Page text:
In the U.K., Singapore, South Korea, China, Japan and a handful of other nations, research on ES cells enjoys generous government support. The European Parliament, however, has been struggling to agree on a policy, leaving member countries to decide their own rules for now. A United Nations effort to draft a global convention has been deadlocked for two years. U.S. scientists have been laboring under a partial ban decreed three years ago by President George W. Bush. Any researcher receiving government fundingthe vast majority in both academia and industry do receive some kind of government grant moneymay work only with embryonic stem cell lines created before the policy was announced in August 2001.
The grantees can get federal support, but less than $20 million of the National Institutes of Health's $27-billion budget for 2003 actually went to fund studies using those so-called presidential cell lines.
The situation might as well be a total ban, according to many scientists. At present, only about 15 of the presidential lines are even available to researchers. Some of those are sickly and difficult to cultivate; others have started displaying genetic abnormalities. And all have spent time on a culture medium containing mouse cells, creating a possibility of contamination by nonhuman viruses. The U.S. Food and Drug Administration is now considering whether to allow clinical trials with these cells.
Since 2001, techniques for keeping ES cells alive have improved considerably, and scientists and their supporters in Congress have been clamoring for permission to produce new healthy lines. Some have not waited. Douglas A. Melton of Harvard University, whose two children have type 1 diabetes, is an outspoken critic of the current policy, and in February he announced that he had created 17 brand-new ES cell lines with private funds. He is making the lines freely available to researchers, but most investigators in the U.S. cannot afford to follow government regulations as Melton did by setting up a separate lab for his ES cell work, without so much as a federally funded pipette in it.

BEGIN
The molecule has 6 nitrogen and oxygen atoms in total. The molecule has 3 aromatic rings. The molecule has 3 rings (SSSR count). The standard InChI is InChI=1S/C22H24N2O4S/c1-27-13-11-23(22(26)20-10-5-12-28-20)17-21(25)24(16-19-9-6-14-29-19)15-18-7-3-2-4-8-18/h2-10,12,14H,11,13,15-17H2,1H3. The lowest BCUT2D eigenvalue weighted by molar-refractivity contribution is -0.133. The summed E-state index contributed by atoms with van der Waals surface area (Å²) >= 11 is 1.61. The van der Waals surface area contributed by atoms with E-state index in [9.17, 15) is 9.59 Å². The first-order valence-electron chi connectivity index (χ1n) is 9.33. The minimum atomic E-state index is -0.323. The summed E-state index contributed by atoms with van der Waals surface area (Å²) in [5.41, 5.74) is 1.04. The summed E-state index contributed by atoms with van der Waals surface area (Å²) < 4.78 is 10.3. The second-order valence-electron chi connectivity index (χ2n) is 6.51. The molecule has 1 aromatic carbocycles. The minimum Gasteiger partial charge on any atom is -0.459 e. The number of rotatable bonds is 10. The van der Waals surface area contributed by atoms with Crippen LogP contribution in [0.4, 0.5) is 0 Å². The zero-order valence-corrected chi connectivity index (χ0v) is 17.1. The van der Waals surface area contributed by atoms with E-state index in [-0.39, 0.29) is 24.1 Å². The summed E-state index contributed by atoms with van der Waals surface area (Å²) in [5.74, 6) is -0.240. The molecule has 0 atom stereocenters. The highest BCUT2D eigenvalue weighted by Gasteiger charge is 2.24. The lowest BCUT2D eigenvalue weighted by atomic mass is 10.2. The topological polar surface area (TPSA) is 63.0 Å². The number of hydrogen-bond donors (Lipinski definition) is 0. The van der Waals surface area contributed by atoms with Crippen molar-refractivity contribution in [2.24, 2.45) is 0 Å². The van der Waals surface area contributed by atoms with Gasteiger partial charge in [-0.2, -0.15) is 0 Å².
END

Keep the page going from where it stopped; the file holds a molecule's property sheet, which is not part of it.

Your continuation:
A trend toward private funding of ES cell research may make it possible for more U.S. scientists to participate. Andrew S. Grove, founder of Intel, gave $5 million to the University of California at San Francisco to make new ES cell lines. Stanford University started an institute to study cancer using ES cells with a $12-million anonymous grant. The Howard Hughes Medical Institute and the Juvenile Diabetes Foundation funded Melton, and the Michael J. Fox Foundation for Parkinson's Research has given more than $5 million to institutions and individual researchers. But the political climate has driven many scientists away from the field entirely and has dampened investor enthusiasm, leaving some biotechnology firms struggling, too.
A few states are trying to turn the tide. Recognizing the potential windfall if ES cell research pays off, California was the first state to endorse stem cell studies officially, in 2002, and will hold a referendum in November seeking $3 billion in state funding for scientists. New Jersey added its endorsement last year and has promised $50 million over five years for the state's researchers.
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